Here’s a transcript of a conversation we had recently involving a wide range of topics, including books, writing, idealism, cynicism, and the Fitzgerald blues….

In his debut novel The Futurist, James P. Othmer demonstrates a talent for biting satire, gorgeous prose, and dark humor that, to me, calls to mind another ad-man-cum-novelist, Joseph Heller.  Holy Water, his prescient new novel, does nothing to alter my impression.

Jason Chambers, writing at 3G1B and here, calls Holy Water a “fine book: funny, smart and strangely hopeful for revolution.”  I agree, and I’ll add that I wish more writers shared Othmer’s ability to so ruthlessly and engagingly portray the patent absurdity of corporate America.

I chatted with Othmer last week.  Here is a transcript of our far-ranging discussion:


G.M.O.: Holy Water is probably the first work of lit fiction to reference Spoon on the first page.

J.P.O.: Are you sure someone in Austin didn’t get to it earlier, perhaps in the acks?

I wouldn’t know…I’m not that hip.

Me neither. I rely on much younger friends for that kind of stuff. For all I know, Spoon is a polka band.

I’m more of a Kenny Rogers guy

Nothing wrong with Kenny Rogers.

I wondered if you had music informants.

I have friends who come over and give me burned CDs in exchange for exotic beer and my bitter world view.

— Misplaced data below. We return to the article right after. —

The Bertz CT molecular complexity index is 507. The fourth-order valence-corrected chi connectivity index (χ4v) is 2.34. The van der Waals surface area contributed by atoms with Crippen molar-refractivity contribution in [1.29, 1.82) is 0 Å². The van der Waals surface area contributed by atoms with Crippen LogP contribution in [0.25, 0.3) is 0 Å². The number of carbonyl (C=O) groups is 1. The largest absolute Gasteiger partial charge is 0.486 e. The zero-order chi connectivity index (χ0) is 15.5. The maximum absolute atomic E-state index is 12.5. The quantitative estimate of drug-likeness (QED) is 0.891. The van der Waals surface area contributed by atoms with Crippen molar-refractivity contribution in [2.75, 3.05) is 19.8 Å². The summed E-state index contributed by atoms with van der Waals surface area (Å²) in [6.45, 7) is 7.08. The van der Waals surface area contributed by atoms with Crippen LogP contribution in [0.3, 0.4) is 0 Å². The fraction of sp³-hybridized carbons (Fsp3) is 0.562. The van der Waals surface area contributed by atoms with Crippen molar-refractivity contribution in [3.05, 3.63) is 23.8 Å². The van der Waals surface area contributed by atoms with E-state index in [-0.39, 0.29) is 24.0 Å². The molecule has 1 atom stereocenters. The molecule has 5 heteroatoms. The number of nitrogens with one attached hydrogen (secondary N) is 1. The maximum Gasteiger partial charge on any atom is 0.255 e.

Sounds like a fair trade to me. So what’s your favorite exotic beer? Any recommendations?

I’m liking the Capt. Lawrence out of Pleasantville. Anything Dog Fish Head works for me. I’m all about the high alcohol content, until I vomit.

And once you vomit?

Once I vomit, it’s strictly Coors Light and Kenny Rogers.

A match made in heaven, if heaven is Branson, Missouri. But we digress. Henry Tuhoe, your protagonist, has very hip taste in tunes.  Do you?

I love music, but I know so many people for whom it’s a religion. I envied their obsession and occasionally their taste, and I wanted my protagonist to have that sort of relationship with, as the kids say, the hip music folks. Similar to my relationship with books.

You convey that nicely.

Thanks. Showing one’s music cred on her sleeve seems to be more popular with Gen Xers, but if the recommendations are good, brag away. Again, I’m the same way with books, not necessarily being an aficionado, but constantly looking for recommendations from others.

I think it’s also something that men of our age do to retain their perceived youth…the Gen X equivalent of buying a convertible.

Which is why I’m talking to you, hip writer of books and player of Kubb.

I am so not hip, but it’s nice of you to say so.



Kubb was a revelation. I never realized how much fun it was to throw wood at other pieces of wood. Anyway, I want Henry’s iPod.

I believe Henry’s iPod is now in the Rock n Roll Hall of Fame.

It deserves a better final resting place than Cleveland. Yates, the eponymous futurist of your first novel, is almost a superhero. A superhero in crisis, sure, but an alpha male. Henry Tuhoe, on the other hand, the protagonist of Holy Water, is a nebbish, a paradigmatic beta male. Where on that spectrum does James P. Othmer fall?